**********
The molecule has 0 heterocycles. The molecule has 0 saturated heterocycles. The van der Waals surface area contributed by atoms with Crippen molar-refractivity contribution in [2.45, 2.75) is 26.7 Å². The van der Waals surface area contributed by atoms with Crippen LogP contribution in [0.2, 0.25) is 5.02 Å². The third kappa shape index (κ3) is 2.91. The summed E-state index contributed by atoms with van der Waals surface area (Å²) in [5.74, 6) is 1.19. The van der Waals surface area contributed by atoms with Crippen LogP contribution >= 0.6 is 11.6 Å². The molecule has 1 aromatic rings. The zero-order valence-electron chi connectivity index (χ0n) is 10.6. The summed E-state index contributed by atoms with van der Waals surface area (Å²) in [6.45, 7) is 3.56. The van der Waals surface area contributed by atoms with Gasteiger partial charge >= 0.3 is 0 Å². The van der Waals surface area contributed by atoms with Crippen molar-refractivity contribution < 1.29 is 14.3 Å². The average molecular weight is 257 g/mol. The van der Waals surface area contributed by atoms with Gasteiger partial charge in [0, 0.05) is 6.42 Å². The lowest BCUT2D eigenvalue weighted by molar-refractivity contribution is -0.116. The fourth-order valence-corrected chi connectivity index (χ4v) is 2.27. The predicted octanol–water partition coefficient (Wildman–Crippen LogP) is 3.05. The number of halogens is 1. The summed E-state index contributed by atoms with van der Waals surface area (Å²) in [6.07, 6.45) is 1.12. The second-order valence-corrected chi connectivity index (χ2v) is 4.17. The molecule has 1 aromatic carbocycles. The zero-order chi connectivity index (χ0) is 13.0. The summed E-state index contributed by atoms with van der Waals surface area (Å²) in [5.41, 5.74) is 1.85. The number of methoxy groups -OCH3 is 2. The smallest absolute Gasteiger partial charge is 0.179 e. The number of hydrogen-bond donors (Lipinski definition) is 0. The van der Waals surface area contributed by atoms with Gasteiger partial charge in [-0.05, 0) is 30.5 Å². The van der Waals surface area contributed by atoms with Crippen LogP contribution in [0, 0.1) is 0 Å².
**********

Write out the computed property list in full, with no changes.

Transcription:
The molecule has 0 heterocycles. The molecule has 0 saturated heterocycles. The van der Waals surface area contributed by atoms with Crippen molar-refractivity contribution in [2.45, 2.75) is 26.7 Å². The van der Waals surface area contributed by atoms with Crippen LogP contribution in [0.2, 0.25) is 5.02 Å². The third kappa shape index (κ3) is 2.91. The summed E-state index contributed by atoms with van der Waals surface area (Å²) in [5.74, 6) is 1.19. The van der Waals surface area contributed by atoms with Crippen LogP contribution >= 0.6 is 11.6 Å². The molecule has 1 aromatic rings. The zero-order valence-electron chi connectivity index (χ0n) is 10.6. The summed E-state index contributed by atoms with van der Waals surface area (Å²) in [6.45, 7) is 3.56. The van der Waals surface area contributed by atoms with Gasteiger partial charge >= 0.3 is 0 Å². The van der Waals surface area contributed by atoms with Crippen molar-refractivity contribution < 1.29 is 14.3 Å². The average molecular weight is 257 g/mol. The van der Waals surface area contributed by atoms with Gasteiger partial charge in [0, 0.05) is 6.42 Å². The lowest BCUT2D eigenvalue weighted by molar-refractivity contribution is -0.116. The fourth-order valence-corrected chi connectivity index (χ4v) is 2.27. The predicted octanol–water partition coefficient (Wildman–Crippen LogP) is 3.05. The number of halogens is 1. The summed E-state index contributed by atoms with van der Waals surface area (Å²) in [6.07, 6.45) is 1.12. The second-order valence-corrected chi connectivity index (χ2v) is 4.17. The molecule has 1 aromatic carbocycles. The zero-order chi connectivity index (χ0) is 13.0. The summed E-state index contributed by atoms with van der Waals surface area (Å²) in [5.41, 5.74) is 1.85. The number of methoxy groups -OCH3 is 2. The smallest absolute Gasteiger partial charge is 0.179 e. The number of hydrogen-bond donors (Lipinski definition) is 0. The van der Waals surface area contributed by atoms with Gasteiger partial charge in [-0.05, 0) is 30.5 Å². The van der Waals surface area contributed by atoms with Crippen LogP contribution in [0, 0.1) is 0 Å².